The evidence of atrocities by Russian troops as they retreat from central Ukraine is appalling. Denials and claims of fabrication out of Moscow are worthless. The alleged massacres in Bucha and elsewhere cannot be put down to the indiscipline of war. After a month of targeted destruction of homes, hospitals and schools, they indicate a systematic campaign of terror against an entire population. They recall the worst depravities of the Second World War.
The conflict in Ukraine is mutating from an all-embracing Russian conquest to the strategic exploiting of separatists in Donbas to strengthen Russia’s position on the Black Sea. It has become an escalation of a secessionist war that began in 2014. From that, NATO and the western world have largely, and probably rightly, to hold aloof.
But how should the outside world react to the new revelations? The suffering of peoples in conflicts far from Europe tends to pale against suffering ‘on our doorstep’, when screened nightly on television. Afghanistan’s two decades of western intervention have led millions of Afghans to face starvation, largely through western sanctions. Of their agony the news is silent.
That does not make Ukraine’s suffering any less real. This week the country’s president, Volodymyr Zelenskiy, set up an inquiry to collect evidence of Russian war crimes. These may include breaches of Geneva conventions on the conduct of war, acts of genocide and crimes against humanity. As the international lawyer Philippe Sands has pointed out, “the real issue that prosecutors will face” with regard to these crimes is whether they can “trace responsibility right up to the leadership”. This requires fixing responsibility for frontline behaviour on a superior authority. In Ukraine, it would require evidence that Vladimir Putin ordered or knowingly permitted atrocities. His possible defence —he could not be accountable for the fog of war or the horrors of battle— would have to be rebutted.
The first indictment of a sitting head of state before an international tribunal was Yugoslavia’s Slobodan Milošević in 1999. He was charged with counts emerging from seven massacres. His laborious trial dragged on for six years until in 2006 he died, unconvicted, in prison. By then Yugoslavia had moved on and the trial had lost retributive or deterrent impact. This illustrates Zelenskiy’s difficulty, but should not discourage him from proceeding. The cruelties of war need constant publicising and the West should offer every assistance.
Another judicial route proposed by Sands and others is a tribunal into the crime of aggression in particular. Here the argument is that all actions by soldiers result from decisions by their leaders, including unprovoked aggression against a foreign state. Putin could not wriggle off this hook. His generals, even his seemingly seemingly vanished defence secretary, Sergei Shoigu, could argue that they were obeying no orders but his.
Whether at the Nuremberg trials or with the signing of the charter of the United Nations, international action has struggled to outlaw attacks on one sovereign state by another. It concentrates responsibility at the point of authority, be it democratic or authoritarian. It seeks to bring international law and morality to the service of peace.
While superficially attractive, such an approach would face uncomfortable hurdles. It would probably require UN security council initiative, which would be vetoed by Russia and possibly China. More to the point, many UN members hardly have clean hands on aggression. Western interventions in Yugoslavia in 1999 and Iraq in 2003 were of dubious legality, as have been other interventions around the world by NATO or its members, however noble the intentions.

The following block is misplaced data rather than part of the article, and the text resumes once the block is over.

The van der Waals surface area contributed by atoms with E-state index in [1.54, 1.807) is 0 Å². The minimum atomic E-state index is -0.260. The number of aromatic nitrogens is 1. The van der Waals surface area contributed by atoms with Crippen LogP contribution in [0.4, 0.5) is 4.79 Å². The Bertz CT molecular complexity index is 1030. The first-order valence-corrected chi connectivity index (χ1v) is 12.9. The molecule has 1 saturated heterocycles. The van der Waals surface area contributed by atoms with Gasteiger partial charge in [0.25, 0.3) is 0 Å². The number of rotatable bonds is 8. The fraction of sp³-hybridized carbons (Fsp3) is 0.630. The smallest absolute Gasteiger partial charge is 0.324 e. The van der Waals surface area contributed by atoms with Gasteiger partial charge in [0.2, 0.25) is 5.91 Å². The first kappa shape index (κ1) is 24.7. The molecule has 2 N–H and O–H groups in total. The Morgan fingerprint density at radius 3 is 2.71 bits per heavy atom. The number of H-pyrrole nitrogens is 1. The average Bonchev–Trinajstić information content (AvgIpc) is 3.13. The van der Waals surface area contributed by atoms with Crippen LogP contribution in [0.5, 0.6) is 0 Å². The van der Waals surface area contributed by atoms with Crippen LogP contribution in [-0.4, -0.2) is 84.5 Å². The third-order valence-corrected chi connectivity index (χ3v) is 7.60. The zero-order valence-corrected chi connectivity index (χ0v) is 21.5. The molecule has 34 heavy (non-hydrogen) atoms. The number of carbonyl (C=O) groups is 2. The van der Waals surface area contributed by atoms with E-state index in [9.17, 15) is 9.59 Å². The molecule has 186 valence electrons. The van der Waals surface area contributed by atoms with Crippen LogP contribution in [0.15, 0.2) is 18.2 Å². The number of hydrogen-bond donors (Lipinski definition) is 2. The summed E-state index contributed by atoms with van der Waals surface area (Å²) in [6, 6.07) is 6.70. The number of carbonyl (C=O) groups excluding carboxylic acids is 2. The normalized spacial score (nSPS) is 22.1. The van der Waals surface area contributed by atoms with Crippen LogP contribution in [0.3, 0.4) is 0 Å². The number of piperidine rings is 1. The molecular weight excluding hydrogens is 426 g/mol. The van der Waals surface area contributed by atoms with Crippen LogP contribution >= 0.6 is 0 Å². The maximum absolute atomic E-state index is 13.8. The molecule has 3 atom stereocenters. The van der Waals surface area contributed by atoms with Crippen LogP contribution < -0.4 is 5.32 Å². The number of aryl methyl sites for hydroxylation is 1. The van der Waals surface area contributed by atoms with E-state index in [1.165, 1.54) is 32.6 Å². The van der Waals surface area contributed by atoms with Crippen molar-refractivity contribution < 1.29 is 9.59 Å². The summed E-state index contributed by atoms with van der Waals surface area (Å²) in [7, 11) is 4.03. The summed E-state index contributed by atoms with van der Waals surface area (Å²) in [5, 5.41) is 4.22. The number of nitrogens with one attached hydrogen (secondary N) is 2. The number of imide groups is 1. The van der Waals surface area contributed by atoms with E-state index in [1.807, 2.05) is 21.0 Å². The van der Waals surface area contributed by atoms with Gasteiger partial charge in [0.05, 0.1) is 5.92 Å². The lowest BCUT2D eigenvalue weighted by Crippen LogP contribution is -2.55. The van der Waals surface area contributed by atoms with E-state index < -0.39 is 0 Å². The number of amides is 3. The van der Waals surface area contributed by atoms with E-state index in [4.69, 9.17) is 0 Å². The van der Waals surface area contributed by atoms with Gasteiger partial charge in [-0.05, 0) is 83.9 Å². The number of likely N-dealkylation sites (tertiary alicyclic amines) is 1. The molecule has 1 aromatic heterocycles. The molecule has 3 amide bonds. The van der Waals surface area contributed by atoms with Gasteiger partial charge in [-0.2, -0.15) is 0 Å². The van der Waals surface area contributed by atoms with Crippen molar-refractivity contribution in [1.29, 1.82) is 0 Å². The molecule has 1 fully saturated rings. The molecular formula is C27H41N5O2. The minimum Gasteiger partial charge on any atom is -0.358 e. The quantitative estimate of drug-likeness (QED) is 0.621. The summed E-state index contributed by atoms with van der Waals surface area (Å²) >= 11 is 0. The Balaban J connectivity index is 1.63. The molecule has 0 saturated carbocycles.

Meanwhile, Boris Johnson and other western leaders gaze at the images from Ukraine and reflexively agree that something must be done, and the only thing they can think of is ever tougher sanctions. Despite being the most savage ever imposed on an economy of comparable size, they have patently failed to dent Putin’s resolve. Admittedly unreliable unreliable polls indicate little domestic opposition to him, whether among the Russian people or the Moscow elite. A sense of embattlement and cultural ostracism has seen both groups hunker down in a patriotic trench. Putin’s decisions are governed by battles not sanctions, by tanks not banks. If the West wants to help Ukraine it should do so by by proxy, by sending weapons.
History offers scant evidence that decisions taken in the heat of war are governed by economics. The historian Nicholas Mulder finds the US withdrawal of financial support from Britain over Suez in 1956 as one of the few examples of it having any impact on policy. Plenty of sanctions hurt —usually poor people— but almost none can be shown to have the slightest bearing on a victim state’s conduct of a conflict. As for driving the price of Europe’s gas, oil and grain through the roof, sanctions may make outsiders ‘feel Ukraine’s pain’. They will not relieve it, any more than currently traumatising Europe’s political economy for years to come will help a postwar recovery.
We should not ignore the most lasting weapon, the tribunal of world opinion. The pictures of Ukraine are being seen on the streets not just of Europe and the US but across the world. Russia’s reputation is being badly damaged. There will come a point when the cries of an outraged world penetrate even Moscow’s mendacious publicity machine and set the record straight. As for Putin, he has merely assured himself of pariah status for life. His yacht will never drop the anchor in a western harbour.
Published in The Guardian on April 4, 2022. Reprinted with permission.